I really think synthetic reeds are worth to try, and in the worst case to keep one as a back up in your saxophone case.
 

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Distinguished SOTW Member
Alto: YAS-62S Conn Trany 6M Jupiter JAS-868 JAS-769 / Tenor: YTS-23 & 52 P. Mauriat 66R Holton 241
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BTW, I have recordings (simple clips of me playing alone, most of them for promoting saxophones and/or mouthpieces I have for sale) done with Hahn reeds and different mouthpieces and saxophones. I could post a link to those clips if somebody want to hear them.
 

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I don't know if cane reeds are less consistent these days, or maybe I'm less patient. Ideally, I prefer a cane reed.

However, my experience has been Fibracell reeds are more consistent and easy to play. I put them on and they just work. I've used some Plasticover too, but the feel of the Firbracell is more similar to a cane reed. So, I've been using those.

I think it really is about what works for you, and with your mouthpiece. All this talk has me thinking about breaking out some cane reeds again...

shawn
 

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Distinguished SOTW Member, Forum Contributor 2017
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6,360 Posts
I made the switch to synthetics after hearing about them here - Legeres work very well for me. A big advantage is for doublers in live situations too as they don't warp and are tough. Another is the consistancy. Over time, I think your playing improves with one less variable in the mix. I have done many side by side comparisons with legeres vs cane. They have a bit more "buzz". Some of us like that. You can also over time train that buzz out of your playing just as you can adjust your tone with other variables. When I first tried them, I went back to cane. Several months later I tried again but I sanded the reed a bit and found a sound I really liked. They run a bit hard. I still used cane in the studio but the legeres were perfect for doubling and especially outside. These days, even though I have at least 30 good to excellent cane reeds from Rico - Hemke - La Voz and everything in between - I never use anything but the Legeres. I guess I'm saying I actually prefer them to cane.
 

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Distinguished SOTW Member, Forum Contributor 2017
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About thirty cane reeds would net me about 4 or 5 that would actually be vibrant enough to be selected for play in my rotation.
Yet another excellent reason to at least consider synthetic. I'm already on stage by the time you figure out which 4 or 5 might work. I used to go through that same process. It's funny but there are actually numbers and code I've written on all the cane reeds I've kept. Once I figured out how to make synthetics work for me, I felt as if a weight had been lifted from my shoulders. I'm also much more secure in the knowledge that my first note of the night won't be a honker due to the reed. Now I have to blame it on the guitarist.. :)
 

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I personally use and prefer Vandoren javas on all my mouthpieces and find at least 4/5 work well enough or can be adjusted to work well. I used to use Bari, then Fibracell, for years, tried Legere Studios and still returned to cane.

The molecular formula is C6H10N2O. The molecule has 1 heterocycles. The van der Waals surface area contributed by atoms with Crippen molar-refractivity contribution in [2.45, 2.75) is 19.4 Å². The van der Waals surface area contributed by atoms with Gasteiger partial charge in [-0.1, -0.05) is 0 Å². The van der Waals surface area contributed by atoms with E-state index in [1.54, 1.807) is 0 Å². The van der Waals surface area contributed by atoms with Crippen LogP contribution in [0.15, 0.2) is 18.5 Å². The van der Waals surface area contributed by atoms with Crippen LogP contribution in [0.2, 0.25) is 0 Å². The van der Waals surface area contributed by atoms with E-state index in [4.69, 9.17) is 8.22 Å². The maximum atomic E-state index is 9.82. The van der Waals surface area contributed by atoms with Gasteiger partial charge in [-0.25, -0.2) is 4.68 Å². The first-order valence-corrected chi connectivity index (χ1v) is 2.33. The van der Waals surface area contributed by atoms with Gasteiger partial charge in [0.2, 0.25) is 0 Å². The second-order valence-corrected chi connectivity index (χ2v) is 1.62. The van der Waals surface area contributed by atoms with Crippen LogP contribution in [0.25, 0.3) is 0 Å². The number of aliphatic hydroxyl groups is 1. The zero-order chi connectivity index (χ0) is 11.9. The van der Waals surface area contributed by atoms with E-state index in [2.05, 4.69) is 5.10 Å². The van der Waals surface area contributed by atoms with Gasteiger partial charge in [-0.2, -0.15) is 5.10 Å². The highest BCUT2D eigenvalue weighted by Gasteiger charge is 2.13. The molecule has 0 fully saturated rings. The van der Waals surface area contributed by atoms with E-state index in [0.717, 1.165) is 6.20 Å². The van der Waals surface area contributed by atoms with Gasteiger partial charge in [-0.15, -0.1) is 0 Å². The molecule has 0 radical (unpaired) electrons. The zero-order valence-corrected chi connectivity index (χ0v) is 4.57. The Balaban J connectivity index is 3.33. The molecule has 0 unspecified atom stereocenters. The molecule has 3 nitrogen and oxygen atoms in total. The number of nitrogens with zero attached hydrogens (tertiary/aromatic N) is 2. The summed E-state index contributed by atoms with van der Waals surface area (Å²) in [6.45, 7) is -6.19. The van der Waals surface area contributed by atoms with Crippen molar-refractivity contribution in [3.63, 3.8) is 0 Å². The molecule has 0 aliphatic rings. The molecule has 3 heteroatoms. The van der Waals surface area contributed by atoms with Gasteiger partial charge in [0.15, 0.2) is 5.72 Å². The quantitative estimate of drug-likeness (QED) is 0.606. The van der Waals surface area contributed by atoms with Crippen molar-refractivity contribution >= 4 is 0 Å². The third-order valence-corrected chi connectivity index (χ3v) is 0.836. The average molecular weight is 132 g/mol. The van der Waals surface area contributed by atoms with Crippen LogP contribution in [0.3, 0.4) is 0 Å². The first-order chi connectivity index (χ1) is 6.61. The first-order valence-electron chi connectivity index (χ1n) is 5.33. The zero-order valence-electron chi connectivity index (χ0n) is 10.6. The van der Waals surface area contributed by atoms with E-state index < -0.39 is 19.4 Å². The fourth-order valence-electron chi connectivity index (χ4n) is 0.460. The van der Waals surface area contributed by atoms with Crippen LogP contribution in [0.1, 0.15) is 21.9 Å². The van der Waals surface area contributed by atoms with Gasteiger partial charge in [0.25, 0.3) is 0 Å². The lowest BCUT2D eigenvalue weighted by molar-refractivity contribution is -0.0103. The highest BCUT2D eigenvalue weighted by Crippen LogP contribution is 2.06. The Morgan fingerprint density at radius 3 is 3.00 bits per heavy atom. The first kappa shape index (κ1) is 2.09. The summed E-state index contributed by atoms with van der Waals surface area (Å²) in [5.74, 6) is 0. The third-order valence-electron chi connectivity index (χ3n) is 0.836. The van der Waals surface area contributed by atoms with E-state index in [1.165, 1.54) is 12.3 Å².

All that to say this.
A few days ago I heard a swing band playing and the tenor player was getting a really nice older kind of 40's sound, kind of like Illinois Jacquette sounds like on his recordings. Later on during the break I asked him about his set-up. He was on a late 50's mark VI using a Vandoren JUMBO JAVA and a hard Bari plastic reed. So, a high baffle piece and a plastic reed producing a very authentic big band era tenor tone. It worked for him! And that's one of the main points people have been trying to make around here regarding reed choice.
I went home, put on a Bari reed and still prefer the feel and tone of my Vandoren Javas. Use what works.
 

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Yet another excellent reason to at least consider synthetic. I'm already on stage by the time you figure out which 4 or 5 might work. I used to go through that same process. It's funny but there are actually numbers and code I've written on all the cane reeds I've kept. Once I figured out how to make synthetics work for me, I felt as if a weight had been lifted from my shoulders. I'm also much more secure in the knowledge that my first note of the night won't be a honker due to the reed. Now I have to blame it on the guitarist.. :)
"Preparation" solves all those problems you mentioned. I'm not selecting anything right before going on stage. All my reeds play exquisitely and for a long time, not if I played them out of the box, and no, I dont spend alot of time fussing with them. I never blame a reed, its my job as a player to be prepared. There is however, plenty that the guitarists can and should be blamed for.
 

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Larry Combs, who recently retired as Principal Clarinetist of the Chicago Symphony, had a direct role in helping Legere develop the Signature clarinet reed. ... For me, I figure that if musicians of the stature of Larry Combs and John J Moses are getting good results with new-generation synthetic reeds like Legere that's a pretty good indication that the reeds cannot be all bad.
Larry Combs also plays a mean sax: http://www.youtube.com/watch?v=FOqjiuB0qSc#t=03m30s